Deliberately underfunding the NHS has the effect of accelerating privatisation.

Refusing to recognise the contribution and worth of its staff, by offering a 1% pay award for example, will further demoralise a dedicated workforce and contribute to a potential workforce exodus to better paid and less stressful employment.

Overcoming Covid 19 is a battle that will be won eventually with the help of the NHS and its staff. The battle to save the NHS may prove to be an even bigger task. We should prepare for that now.

Nursing vacancies: an emergency, but no accident

Nurses and Midwives were forced to take industrial action to demand safe staffing levels and the awarding of an overdue pay rise.

The chronic shortage of nurses in Northern Ireland, highlighted by the recent Audit Commission Report, is a clear sign of the failure to invest in nurse education, a failure of workforce planning, but, more ominously, an indicator that privatisation of the NHS comes in many forms‘, Party spokesperson Hugh Scullion has said.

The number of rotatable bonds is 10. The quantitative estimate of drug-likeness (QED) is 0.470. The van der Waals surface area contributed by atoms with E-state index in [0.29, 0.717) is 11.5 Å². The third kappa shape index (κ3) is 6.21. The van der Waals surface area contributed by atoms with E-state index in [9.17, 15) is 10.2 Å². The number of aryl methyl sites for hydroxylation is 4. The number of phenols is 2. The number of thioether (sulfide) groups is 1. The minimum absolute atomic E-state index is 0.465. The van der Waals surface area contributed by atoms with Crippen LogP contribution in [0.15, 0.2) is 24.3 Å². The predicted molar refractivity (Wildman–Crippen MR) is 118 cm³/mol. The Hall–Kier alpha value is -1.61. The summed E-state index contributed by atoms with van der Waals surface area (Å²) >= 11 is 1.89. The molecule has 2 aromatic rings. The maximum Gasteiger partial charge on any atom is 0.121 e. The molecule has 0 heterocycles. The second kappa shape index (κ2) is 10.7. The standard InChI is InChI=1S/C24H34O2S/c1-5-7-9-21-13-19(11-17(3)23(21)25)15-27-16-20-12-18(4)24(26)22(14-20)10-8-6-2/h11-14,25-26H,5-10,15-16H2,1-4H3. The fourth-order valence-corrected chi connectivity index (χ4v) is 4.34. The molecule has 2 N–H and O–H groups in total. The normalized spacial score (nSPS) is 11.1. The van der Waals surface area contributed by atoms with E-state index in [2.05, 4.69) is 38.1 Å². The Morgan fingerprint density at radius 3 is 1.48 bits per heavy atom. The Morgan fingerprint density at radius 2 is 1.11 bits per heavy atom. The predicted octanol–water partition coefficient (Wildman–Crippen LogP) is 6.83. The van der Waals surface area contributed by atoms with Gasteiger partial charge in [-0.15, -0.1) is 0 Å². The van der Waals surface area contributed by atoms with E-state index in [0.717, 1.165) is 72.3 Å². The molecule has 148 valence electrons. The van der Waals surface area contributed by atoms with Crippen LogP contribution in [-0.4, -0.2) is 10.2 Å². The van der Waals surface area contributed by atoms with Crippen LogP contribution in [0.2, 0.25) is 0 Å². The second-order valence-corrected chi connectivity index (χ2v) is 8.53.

‘The lack of registered nurses employed by the NHS has resulted in payments of almost £115 million to private nursing agencies in 2018/19. In addition to the 2,700 current nursing vacancies a further 1600 registered nurses are needed to ensure safe staffing levels for patients’, said Hugh.

‘For the first time in their unions’ histories members of the Royal College of Nursing and the Royal College of Midwives were forced to take industrial action earlier this year to demand safe staffing levels and the awarding of an overdue pay rise’, explained Hugh

‘Ironically, the same local political parties which had repeatedly withheld the pay increase and precipitated the safe staffing levels crisis were clapping for the NHS and lauding local nurses as heroes only a matter of weeks later, he said

Situations like this don’t simply happen – they are made.

‘It is impossible to ignore the fact that between 2011 and 2018 the EU Commission made 63 demands on member governments to cut spending on healthcare and/or outsource or privatise health services.